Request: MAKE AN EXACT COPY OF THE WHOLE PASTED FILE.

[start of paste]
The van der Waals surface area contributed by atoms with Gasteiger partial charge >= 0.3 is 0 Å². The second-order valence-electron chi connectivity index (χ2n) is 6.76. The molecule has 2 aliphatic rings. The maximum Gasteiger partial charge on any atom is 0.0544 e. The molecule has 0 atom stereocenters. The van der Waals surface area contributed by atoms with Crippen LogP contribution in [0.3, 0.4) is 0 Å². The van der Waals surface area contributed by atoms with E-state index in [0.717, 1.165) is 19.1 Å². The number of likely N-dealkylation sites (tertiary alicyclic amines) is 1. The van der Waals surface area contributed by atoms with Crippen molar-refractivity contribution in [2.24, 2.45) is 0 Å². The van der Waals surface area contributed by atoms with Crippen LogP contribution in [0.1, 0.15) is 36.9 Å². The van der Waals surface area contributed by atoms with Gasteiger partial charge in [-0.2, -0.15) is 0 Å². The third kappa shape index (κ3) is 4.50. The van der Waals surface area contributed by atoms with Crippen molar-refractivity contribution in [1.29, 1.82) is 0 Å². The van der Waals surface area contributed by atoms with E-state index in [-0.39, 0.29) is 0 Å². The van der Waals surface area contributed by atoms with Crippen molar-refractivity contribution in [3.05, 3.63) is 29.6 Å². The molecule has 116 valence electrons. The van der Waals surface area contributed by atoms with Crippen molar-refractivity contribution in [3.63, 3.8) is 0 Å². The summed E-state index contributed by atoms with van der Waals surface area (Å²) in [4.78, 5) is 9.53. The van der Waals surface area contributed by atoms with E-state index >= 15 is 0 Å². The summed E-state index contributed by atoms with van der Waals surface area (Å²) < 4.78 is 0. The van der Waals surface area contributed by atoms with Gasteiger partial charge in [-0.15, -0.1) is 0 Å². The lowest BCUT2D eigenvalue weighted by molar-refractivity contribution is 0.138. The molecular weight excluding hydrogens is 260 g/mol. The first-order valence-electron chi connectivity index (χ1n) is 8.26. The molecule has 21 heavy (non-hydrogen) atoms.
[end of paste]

The van der Waals surface area contributed by atoms with Gasteiger partial charge >= 0.3 is 0 Å². The second-order valence-electron chi connectivity index (χ2n) is 6.76. The molecule has 2 aliphatic rings. The maximum Gasteiger partial charge on any atom is 0.0544 e. The molecule has 0 atom stereocenters. The van der Waals surface area contributed by atoms with Crippen LogP contribution in [0.3, 0.4) is 0 Å². The van der Waals surface area contributed by atoms with E-state index in [0.717, 1.165) is 19.1 Å². The number of likely N-dealkylation sites (tertiary alicyclic amines) is 1. The van der Waals surface area contributed by atoms with Crippen molar-refractivity contribution in [2.24, 2.45) is 0 Å². The van der Waals surface area contributed by atoms with Crippen LogP contribution in [0.1, 0.15) is 36.9 Å². The van der Waals surface area contributed by atoms with Gasteiger partial charge in [-0.2, -0.15) is 0 Å². The third kappa shape index (κ3) is 4.50. The van der Waals surface area contributed by atoms with Crippen molar-refractivity contribution in [1.29, 1.82) is 0 Å². The van der Waals surface area contributed by atoms with E-state index in [-0.39, 0.29) is 0 Å². The van der Waals surface area contributed by atoms with Crippen molar-refractivity contribution in [3.05, 3.63) is 29.6 Å². The molecule has 116 valence electrons. The van der Waals surface area contributed by atoms with Crippen molar-refractivity contribution in [3.63, 3.8) is 0 Å². The summed E-state index contributed by atoms with van der Waals surface area (Å²) in [4.78, 5) is 9.53. The van der Waals surface area contributed by atoms with E-state index >= 15 is 0 Å². The summed E-state index contributed by atoms with van der Waals surface area (Å²) < 4.78 is 0. The van der Waals surface area contributed by atoms with Gasteiger partial charge in [-0.15, -0.1) is 0 Å². The lowest BCUT2D eigenvalue weighted by molar-refractivity contribution is 0.138. The molecular weight excluding hydrogens is 260 g/mol. The first-order valence-electron chi connectivity index (χ1n) is 8.26. The molecule has 21 heavy (non-hydrogen) atoms.